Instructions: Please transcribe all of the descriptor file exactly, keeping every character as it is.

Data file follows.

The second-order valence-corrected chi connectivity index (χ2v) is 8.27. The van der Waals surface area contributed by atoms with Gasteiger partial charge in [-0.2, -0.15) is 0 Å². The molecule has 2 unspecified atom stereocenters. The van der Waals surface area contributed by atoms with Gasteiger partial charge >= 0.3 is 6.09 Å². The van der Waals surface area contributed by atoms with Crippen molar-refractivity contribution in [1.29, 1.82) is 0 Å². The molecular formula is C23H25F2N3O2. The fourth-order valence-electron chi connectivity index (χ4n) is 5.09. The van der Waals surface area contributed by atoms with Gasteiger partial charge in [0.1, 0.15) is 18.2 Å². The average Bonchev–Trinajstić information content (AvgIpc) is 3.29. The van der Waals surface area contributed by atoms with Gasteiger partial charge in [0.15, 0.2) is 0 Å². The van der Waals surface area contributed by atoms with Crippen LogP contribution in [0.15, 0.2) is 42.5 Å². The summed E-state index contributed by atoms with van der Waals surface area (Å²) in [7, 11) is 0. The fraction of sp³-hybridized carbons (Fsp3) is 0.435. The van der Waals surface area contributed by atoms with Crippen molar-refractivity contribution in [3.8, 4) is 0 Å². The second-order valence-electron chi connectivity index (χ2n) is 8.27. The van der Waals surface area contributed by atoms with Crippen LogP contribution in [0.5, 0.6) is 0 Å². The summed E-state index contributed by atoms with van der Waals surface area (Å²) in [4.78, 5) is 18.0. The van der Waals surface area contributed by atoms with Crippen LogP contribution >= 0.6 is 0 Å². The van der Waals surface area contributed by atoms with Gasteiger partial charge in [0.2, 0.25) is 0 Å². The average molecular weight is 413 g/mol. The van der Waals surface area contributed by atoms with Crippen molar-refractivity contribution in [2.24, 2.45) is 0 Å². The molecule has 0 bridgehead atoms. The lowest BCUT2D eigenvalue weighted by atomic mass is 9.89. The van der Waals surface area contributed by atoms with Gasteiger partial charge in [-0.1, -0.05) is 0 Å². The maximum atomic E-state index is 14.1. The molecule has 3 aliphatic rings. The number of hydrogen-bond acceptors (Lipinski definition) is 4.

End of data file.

The second-order valence-corrected chi connectivity index (χ2v) is 8.27. The van der Waals surface area contributed by atoms with Gasteiger partial charge in [-0.2, -0.15) is 0 Å². The molecule has 2 unspecified atom stereocenters. The van der Waals surface area contributed by atoms with Gasteiger partial charge >= 0.3 is 6.09 Å². The van der Waals surface area contributed by atoms with Crippen molar-refractivity contribution in [1.29, 1.82) is 0 Å². The molecular formula is C23H25F2N3O2. The fourth-order valence-electron chi connectivity index (χ4n) is 5.09. The van der Waals surface area contributed by atoms with Gasteiger partial charge in [0.1, 0.15) is 18.2 Å². The average Bonchev–Trinajstić information content (AvgIpc) is 3.29. The van der Waals surface area contributed by atoms with Gasteiger partial charge in [0.15, 0.2) is 0 Å². The van der Waals surface area contributed by atoms with Crippen LogP contribution in [0.15, 0.2) is 42.5 Å². The summed E-state index contributed by atoms with van der Waals surface area (Å²) in [7, 11) is 0. The fraction of sp³-hybridized carbons (Fsp3) is 0.435. The van der Waals surface area contributed by atoms with Crippen molar-refractivity contribution in [3.8, 4) is 0 Å². The second-order valence-electron chi connectivity index (χ2n) is 8.27. The van der Waals surface area contributed by atoms with Crippen LogP contribution in [0.5, 0.6) is 0 Å². The summed E-state index contributed by atoms with van der Waals surface area (Å²) in [4.78, 5) is 18.0. The van der Waals surface area contributed by atoms with Crippen LogP contribution >= 0.6 is 0 Å². The van der Waals surface area contributed by atoms with Gasteiger partial charge in [0.2, 0.25) is 0 Å². The average molecular weight is 413 g/mol. The van der Waals surface area contributed by atoms with Crippen molar-refractivity contribution in [2.24, 2.45) is 0 Å². The molecule has 0 bridgehead atoms. The lowest BCUT2D eigenvalue weighted by atomic mass is 9.89. The van der Waals surface area contributed by atoms with Gasteiger partial charge in [-0.1, -0.05) is 0 Å². The maximum atomic E-state index is 14.1. The molecule has 3 aliphatic rings. The number of hydrogen-bond acceptors (Lipinski definition) is 4.